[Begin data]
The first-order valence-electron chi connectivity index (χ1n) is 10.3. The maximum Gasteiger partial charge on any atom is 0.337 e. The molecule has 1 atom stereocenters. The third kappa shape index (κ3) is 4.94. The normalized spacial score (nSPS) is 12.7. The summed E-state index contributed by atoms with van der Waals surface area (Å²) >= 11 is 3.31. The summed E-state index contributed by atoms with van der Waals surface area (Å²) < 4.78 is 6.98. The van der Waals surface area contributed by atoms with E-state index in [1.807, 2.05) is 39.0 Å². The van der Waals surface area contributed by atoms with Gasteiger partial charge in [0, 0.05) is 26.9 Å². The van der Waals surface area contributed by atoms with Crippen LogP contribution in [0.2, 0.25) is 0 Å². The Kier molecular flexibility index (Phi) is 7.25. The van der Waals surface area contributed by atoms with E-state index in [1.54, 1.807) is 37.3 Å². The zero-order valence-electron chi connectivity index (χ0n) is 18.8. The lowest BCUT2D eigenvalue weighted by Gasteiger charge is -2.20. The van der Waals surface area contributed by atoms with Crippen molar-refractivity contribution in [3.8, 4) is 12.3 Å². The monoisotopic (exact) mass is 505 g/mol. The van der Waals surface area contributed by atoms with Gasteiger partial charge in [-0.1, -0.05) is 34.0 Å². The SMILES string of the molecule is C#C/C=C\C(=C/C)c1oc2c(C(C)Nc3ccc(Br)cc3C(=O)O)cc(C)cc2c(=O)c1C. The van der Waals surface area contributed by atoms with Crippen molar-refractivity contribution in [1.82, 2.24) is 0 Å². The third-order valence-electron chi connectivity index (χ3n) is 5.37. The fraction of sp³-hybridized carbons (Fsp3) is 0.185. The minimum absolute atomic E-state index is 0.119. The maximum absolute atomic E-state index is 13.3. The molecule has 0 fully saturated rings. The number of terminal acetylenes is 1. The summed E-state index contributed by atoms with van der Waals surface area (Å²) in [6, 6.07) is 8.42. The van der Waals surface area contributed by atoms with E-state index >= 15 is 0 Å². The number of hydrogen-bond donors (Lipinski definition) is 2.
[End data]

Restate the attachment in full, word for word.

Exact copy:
The first-order valence-electron chi connectivity index (χ1n) is 10.3. The maximum Gasteiger partial charge on any atom is 0.337 e. The molecule has 1 atom stereocenters. The third kappa shape index (κ3) is 4.94. The normalized spacial score (nSPS) is 12.7. The summed E-state index contributed by atoms with van der Waals surface area (Å²) >= 11 is 3.31. The summed E-state index contributed by atoms with van der Waals surface area (Å²) < 4.78 is 6.98. The van der Waals surface area contributed by atoms with E-state index in [1.807, 2.05) is 39.0 Å². The van der Waals surface area contributed by atoms with Gasteiger partial charge in [0, 0.05) is 26.9 Å². The van der Waals surface area contributed by atoms with Crippen LogP contribution in [0.2, 0.25) is 0 Å². The Kier molecular flexibility index (Phi) is 7.25. The van der Waals surface area contributed by atoms with E-state index in [1.54, 1.807) is 37.3 Å². The zero-order valence-electron chi connectivity index (χ0n) is 18.8. The lowest BCUT2D eigenvalue weighted by Gasteiger charge is -2.20. The van der Waals surface area contributed by atoms with Crippen molar-refractivity contribution in [3.8, 4) is 12.3 Å². The monoisotopic (exact) mass is 505 g/mol. The van der Waals surface area contributed by atoms with Gasteiger partial charge in [-0.1, -0.05) is 34.0 Å². The SMILES string of the molecule is C#C/C=C\C(=C/C)c1oc2c(C(C)Nc3ccc(Br)cc3C(=O)O)cc(C)cc2c(=O)c1C. The van der Waals surface area contributed by atoms with Crippen molar-refractivity contribution in [1.82, 2.24) is 0 Å². The third-order valence-electron chi connectivity index (χ3n) is 5.37. The fraction of sp³-hybridized carbons (Fsp3) is 0.185. The minimum absolute atomic E-state index is 0.119. The maximum absolute atomic E-state index is 13.3. The molecule has 0 fully saturated rings. The number of terminal acetylenes is 1. The summed E-state index contributed by atoms with van der Waals surface area (Å²) in [6, 6.07) is 8.42. The van der Waals surface area contributed by atoms with E-state index >= 15 is 0 Å². The number of hydrogen-bond donors (Lipinski definition) is 2.